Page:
I think my life would be so different. First, I’d be miserable. [Laughs] France doesn’t really push young people like American does. In France, people won’t really give you a chance if you’re under 35 because they think you are too young. No bank will give you a loan to start your own business. That’s one of the reasons why I left. And modeling would have never been an option there. There just isn’t much marketing or need for plus-sized models. Moving to America is the best thing I’ve done.  

I’m definitely still the weirdo to some of my friends and family. A lot of smart, creative, young people leave France. There is no support there; we aren’t pushed to do our own thing. I always felt I was born in the wrong country. Of course, I love France for many reasons, but there was always something that felt “off.” I was always thinking too much outside of the box. When I moved to Miami I felt liberated. I felt like finally I wasn’t the issue.  I really started feeling better mentally and in my body. I felt good because I had opportunities. Even though I had two jobs and was struggling, those were some of the happiest times in my life. Everything seemed to align. When I came to New York, I feel like that happened all over again.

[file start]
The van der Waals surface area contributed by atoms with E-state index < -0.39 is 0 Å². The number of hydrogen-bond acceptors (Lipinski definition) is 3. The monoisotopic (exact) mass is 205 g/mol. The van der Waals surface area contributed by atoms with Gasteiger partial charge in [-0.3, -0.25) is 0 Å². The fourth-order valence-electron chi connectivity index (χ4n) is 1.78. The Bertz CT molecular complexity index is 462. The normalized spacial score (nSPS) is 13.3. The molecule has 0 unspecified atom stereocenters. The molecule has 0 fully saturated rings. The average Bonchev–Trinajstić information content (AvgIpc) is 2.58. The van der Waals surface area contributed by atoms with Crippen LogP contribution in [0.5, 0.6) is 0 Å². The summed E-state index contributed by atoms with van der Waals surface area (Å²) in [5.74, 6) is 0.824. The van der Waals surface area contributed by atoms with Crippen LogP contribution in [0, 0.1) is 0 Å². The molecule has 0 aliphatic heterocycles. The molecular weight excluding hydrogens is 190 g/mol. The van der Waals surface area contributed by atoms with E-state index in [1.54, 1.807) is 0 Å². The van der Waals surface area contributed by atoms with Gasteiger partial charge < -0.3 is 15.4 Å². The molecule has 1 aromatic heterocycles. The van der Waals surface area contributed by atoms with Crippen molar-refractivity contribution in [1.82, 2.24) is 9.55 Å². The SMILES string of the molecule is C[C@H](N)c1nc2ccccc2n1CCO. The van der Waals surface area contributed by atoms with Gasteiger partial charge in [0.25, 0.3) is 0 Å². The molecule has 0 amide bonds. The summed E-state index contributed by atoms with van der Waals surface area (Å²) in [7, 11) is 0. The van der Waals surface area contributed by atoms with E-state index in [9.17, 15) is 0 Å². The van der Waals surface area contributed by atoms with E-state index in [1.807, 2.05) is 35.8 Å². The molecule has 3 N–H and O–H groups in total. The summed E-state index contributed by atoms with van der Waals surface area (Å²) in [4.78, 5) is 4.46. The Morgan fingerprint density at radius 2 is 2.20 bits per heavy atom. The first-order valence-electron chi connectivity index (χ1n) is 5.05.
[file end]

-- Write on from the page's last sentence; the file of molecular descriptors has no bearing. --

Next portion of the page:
We usually end with the question, what does New York mean to you? But I also would love to know what Miami means to you.
New York means excitement. Career-wise, it’s the best I’ve felt so far, because I feel like everything is happening here. Things I’ve put on my vision board are happening. That’s one of the reasons I’m afraid to leave. This city is addictive, in a good and bad way. When you’re here you can sometimes feel desperate to leave, but as soon as you go you feel like you’re missing out.

Miami means health, both mentally and physically. I am so relaxed with my body there. Miami is like New York, but for lifestyle instead of careers.

Visit All Woman Project.

 
 

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Photography by Stephanie Geddes ©